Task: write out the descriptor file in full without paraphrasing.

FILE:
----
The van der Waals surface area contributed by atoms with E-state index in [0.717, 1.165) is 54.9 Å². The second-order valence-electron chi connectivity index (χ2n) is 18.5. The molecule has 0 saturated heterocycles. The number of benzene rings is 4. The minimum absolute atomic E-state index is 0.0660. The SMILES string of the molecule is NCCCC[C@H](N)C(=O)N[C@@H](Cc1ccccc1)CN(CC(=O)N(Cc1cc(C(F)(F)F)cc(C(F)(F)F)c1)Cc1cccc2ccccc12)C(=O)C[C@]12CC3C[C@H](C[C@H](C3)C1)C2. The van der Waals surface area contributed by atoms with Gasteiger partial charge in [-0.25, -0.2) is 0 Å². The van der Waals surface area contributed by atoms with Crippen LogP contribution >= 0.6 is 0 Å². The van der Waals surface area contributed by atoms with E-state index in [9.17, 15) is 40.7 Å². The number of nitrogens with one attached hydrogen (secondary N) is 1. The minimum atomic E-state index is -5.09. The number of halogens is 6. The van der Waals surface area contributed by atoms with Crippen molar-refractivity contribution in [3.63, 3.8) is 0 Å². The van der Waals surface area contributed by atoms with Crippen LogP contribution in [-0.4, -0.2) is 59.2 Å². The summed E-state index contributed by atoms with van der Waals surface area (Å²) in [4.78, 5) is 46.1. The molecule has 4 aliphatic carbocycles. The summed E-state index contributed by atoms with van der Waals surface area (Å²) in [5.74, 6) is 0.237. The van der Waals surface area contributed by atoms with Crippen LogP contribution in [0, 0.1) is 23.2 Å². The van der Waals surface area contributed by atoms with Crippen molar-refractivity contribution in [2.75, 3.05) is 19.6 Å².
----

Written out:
The van der Waals surface area contributed by atoms with E-state index in [0.717, 1.165) is 54.9 Å². The second-order valence-electron chi connectivity index (χ2n) is 18.5. The molecule has 0 saturated heterocycles. The number of benzene rings is 4. The minimum absolute atomic E-state index is 0.0660. The SMILES string of the molecule is NCCCC[C@H](N)C(=O)N[C@@H](Cc1ccccc1)CN(CC(=O)N(Cc1cc(C(F)(F)F)cc(C(F)(F)F)c1)Cc1cccc2ccccc12)C(=O)C[C@]12CC3C[C@H](C[C@H](C3)C1)C2. The van der Waals surface area contributed by atoms with Gasteiger partial charge in [-0.25, -0.2) is 0 Å². The van der Waals surface area contributed by atoms with Crippen LogP contribution >= 0.6 is 0 Å². The van der Waals surface area contributed by atoms with E-state index in [9.17, 15) is 40.7 Å². The number of nitrogens with one attached hydrogen (secondary N) is 1. The minimum atomic E-state index is -5.09. The number of halogens is 6. The van der Waals surface area contributed by atoms with Crippen molar-refractivity contribution in [3.63, 3.8) is 0 Å². The van der Waals surface area contributed by atoms with Crippen LogP contribution in [-0.4, -0.2) is 59.2 Å². The summed E-state index contributed by atoms with van der Waals surface area (Å²) in [4.78, 5) is 46.1. The molecule has 4 aliphatic carbocycles. The summed E-state index contributed by atoms with van der Waals surface area (Å²) in [5.74, 6) is 0.237. The van der Waals surface area contributed by atoms with Crippen LogP contribution in [0, 0.1) is 23.2 Å². The van der Waals surface area contributed by atoms with Crippen molar-refractivity contribution in [2.75, 3.05) is 19.6 Å².